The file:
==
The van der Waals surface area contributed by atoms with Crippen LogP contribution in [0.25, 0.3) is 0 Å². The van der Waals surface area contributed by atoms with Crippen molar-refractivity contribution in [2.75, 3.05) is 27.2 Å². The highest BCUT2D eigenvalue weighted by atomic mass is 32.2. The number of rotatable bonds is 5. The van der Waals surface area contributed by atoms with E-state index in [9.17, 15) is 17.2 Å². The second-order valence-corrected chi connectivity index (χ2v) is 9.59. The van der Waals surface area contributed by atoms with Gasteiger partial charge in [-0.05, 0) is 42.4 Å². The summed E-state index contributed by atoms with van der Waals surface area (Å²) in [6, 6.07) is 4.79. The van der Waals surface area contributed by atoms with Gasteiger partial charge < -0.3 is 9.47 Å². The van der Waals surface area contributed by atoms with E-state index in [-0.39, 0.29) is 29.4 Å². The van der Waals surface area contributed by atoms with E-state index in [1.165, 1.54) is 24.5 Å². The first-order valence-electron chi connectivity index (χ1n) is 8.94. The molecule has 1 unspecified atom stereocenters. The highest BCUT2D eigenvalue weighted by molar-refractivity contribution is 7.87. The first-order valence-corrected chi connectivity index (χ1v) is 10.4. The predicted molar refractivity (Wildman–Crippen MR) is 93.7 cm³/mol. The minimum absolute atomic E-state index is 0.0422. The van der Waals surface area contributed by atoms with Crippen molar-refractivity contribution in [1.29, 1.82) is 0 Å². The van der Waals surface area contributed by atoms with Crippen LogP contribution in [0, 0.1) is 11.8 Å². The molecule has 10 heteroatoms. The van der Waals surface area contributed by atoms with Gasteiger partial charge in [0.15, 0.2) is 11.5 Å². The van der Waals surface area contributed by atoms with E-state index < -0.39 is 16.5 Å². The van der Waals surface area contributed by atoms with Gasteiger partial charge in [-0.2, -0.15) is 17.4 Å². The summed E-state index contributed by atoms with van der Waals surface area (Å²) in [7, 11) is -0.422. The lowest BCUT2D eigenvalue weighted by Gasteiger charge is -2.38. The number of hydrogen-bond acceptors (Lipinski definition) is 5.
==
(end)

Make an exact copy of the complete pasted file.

The van der Waals surface area contributed by atoms with Crippen LogP contribution in [0.25, 0.3) is 0 Å². The van der Waals surface area contributed by atoms with Crippen molar-refractivity contribution in [2.75, 3.05) is 27.2 Å². The highest BCUT2D eigenvalue weighted by atomic mass is 32.2. The number of rotatable bonds is 5. The van der Waals surface area contributed by atoms with E-state index in [9.17, 15) is 17.2 Å². The second-order valence-corrected chi connectivity index (χ2v) is 9.59. The van der Waals surface area contributed by atoms with Gasteiger partial charge in [-0.05, 0) is 42.4 Å². The summed E-state index contributed by atoms with van der Waals surface area (Å²) in [6, 6.07) is 4.79. The van der Waals surface area contributed by atoms with Gasteiger partial charge < -0.3 is 9.47 Å². The van der Waals surface area contributed by atoms with E-state index in [-0.39, 0.29) is 29.4 Å². The van der Waals surface area contributed by atoms with E-state index in [1.165, 1.54) is 24.5 Å². The first-order valence-electron chi connectivity index (χ1n) is 8.94. The molecule has 1 unspecified atom stereocenters. The highest BCUT2D eigenvalue weighted by molar-refractivity contribution is 7.87. The first-order valence-corrected chi connectivity index (χ1v) is 10.4. The predicted molar refractivity (Wildman–Crippen MR) is 93.7 cm³/mol. The minimum absolute atomic E-state index is 0.0422. The van der Waals surface area contributed by atoms with Crippen molar-refractivity contribution in [1.29, 1.82) is 0 Å². The van der Waals surface area contributed by atoms with Crippen LogP contribution in [0, 0.1) is 11.8 Å². The molecule has 10 heteroatoms. The van der Waals surface area contributed by atoms with Gasteiger partial charge in [0.15, 0.2) is 11.5 Å². The van der Waals surface area contributed by atoms with E-state index < -0.39 is 16.5 Å². The van der Waals surface area contributed by atoms with Gasteiger partial charge in [-0.2, -0.15) is 17.4 Å². The summed E-state index contributed by atoms with van der Waals surface area (Å²) in [7, 11) is -0.422. The lowest BCUT2D eigenvalue weighted by Gasteiger charge is -2.38. The number of hydrogen-bond acceptors (Lipinski definition) is 5.